## misi

I have made a function in C to calculate large numbers for my future project,
because with the average calculators it's an impossible task.

Is that function working properly?
I would like to know that how far am I from the correct sum.

Factorial
65536! = 5.162948523097533 e +287193

Power
65536 ^ 65536 = 6.741140125499081 e +315652

Thank you!

## Gribouillis 1,391

Python says `5.16294852309750916500022794327 e287193` and `6.74114012549907340226906510470 e315652`. For example

``````Python 2.7.6 (default, Mar 22 2014, 22:59:56)
[GCC 4.8.2] on linux2
>>> from scipy.misc import factorial
>>> x = factorial(65536, exact=True)
>>> s = str(x)
>>> s[-1]
'0'
>>> s[:30]
'516294852309750916500022794327'
>>> len(s)
287194
>>>
>>> x = 65536 ** 65536
>>> s = str(x)
>>> s[-1]
'6'
>>> s[:30]
'674114012549907340226906510470'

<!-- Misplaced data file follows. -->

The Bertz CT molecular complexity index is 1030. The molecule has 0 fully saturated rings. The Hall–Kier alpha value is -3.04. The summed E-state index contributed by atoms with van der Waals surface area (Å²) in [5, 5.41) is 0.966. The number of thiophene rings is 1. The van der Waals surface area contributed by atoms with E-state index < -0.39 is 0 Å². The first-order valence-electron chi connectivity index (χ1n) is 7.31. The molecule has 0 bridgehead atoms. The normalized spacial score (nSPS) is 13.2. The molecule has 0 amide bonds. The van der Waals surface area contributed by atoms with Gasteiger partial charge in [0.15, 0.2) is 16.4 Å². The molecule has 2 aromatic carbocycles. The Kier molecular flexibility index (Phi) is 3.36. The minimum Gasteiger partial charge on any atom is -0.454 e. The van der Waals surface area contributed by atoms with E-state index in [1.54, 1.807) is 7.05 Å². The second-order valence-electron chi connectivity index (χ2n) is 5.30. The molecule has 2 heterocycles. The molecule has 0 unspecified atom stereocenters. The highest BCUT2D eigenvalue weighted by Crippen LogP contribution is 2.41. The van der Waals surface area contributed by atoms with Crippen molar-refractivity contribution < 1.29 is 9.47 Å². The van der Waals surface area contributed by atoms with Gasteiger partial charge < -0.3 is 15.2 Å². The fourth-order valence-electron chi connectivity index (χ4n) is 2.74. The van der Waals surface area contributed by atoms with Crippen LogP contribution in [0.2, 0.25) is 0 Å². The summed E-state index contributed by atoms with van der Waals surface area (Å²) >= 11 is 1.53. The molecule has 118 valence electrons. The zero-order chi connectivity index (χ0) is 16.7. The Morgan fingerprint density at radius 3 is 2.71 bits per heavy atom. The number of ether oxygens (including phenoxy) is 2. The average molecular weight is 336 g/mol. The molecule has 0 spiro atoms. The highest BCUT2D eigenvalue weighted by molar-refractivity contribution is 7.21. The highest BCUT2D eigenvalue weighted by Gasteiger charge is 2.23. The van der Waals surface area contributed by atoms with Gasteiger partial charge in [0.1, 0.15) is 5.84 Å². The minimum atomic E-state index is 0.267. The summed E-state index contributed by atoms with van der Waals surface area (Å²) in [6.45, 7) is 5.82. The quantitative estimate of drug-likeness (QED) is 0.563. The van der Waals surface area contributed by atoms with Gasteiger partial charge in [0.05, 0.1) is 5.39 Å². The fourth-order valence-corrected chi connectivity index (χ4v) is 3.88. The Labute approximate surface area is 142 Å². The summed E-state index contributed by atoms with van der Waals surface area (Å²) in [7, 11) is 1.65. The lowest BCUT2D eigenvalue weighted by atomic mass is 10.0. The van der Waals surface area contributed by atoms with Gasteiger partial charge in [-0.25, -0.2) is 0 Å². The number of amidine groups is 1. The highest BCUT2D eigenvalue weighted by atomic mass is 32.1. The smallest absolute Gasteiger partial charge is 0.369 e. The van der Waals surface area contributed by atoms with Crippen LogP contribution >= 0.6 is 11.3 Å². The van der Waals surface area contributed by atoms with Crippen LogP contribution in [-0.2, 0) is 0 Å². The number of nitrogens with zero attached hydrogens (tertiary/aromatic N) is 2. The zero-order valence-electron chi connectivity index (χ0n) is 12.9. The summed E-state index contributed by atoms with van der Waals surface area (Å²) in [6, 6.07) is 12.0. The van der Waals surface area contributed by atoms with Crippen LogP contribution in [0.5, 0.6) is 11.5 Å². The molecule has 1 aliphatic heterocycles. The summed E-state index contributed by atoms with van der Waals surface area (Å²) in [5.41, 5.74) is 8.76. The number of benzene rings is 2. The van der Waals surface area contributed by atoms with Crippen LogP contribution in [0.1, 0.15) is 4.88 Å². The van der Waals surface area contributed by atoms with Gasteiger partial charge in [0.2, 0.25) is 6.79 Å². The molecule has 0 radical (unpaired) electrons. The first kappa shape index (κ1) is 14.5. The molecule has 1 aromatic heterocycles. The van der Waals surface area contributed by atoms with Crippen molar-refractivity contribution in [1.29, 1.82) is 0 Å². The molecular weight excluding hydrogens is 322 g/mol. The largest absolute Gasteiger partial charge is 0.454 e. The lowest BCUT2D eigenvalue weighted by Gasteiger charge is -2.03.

>>> len(s)
315653
``````

## misi

Thank you!
I'm absolutely satisfied with the precision of my 64 bit double from Microsoft.
Multiplying then dividing thousands of times and still there is a relatively small loss... (RELATIVELY!)
Thanks again!

## vegaseat 1,720

Another way to look at this ...

``````''' mpm_stuff.py
comparing Python module mpmath result to C 64bit double results
'''

from mpmath import *

# convert to mpmath float
x = mpf(65536)

# set precision
mp.dps = 16

print("Factorial of 65536:")
print(fac(x))
print("5.162948523097533e+287193  (C)")
print("65536 to the Power of 65536:")
print(x**x)
print("6.741140125499081e+315652  (C)")

''' result ...
Factorial of 65536:
5.162948523097509e+287193
5.162948523097533e+287193  (C)
65536 to the Power of 65536:
6.741140125499073e+315652
6.741140125499081e+315652  (C)
'''
``````

I would say you are close!

commented: yes! +0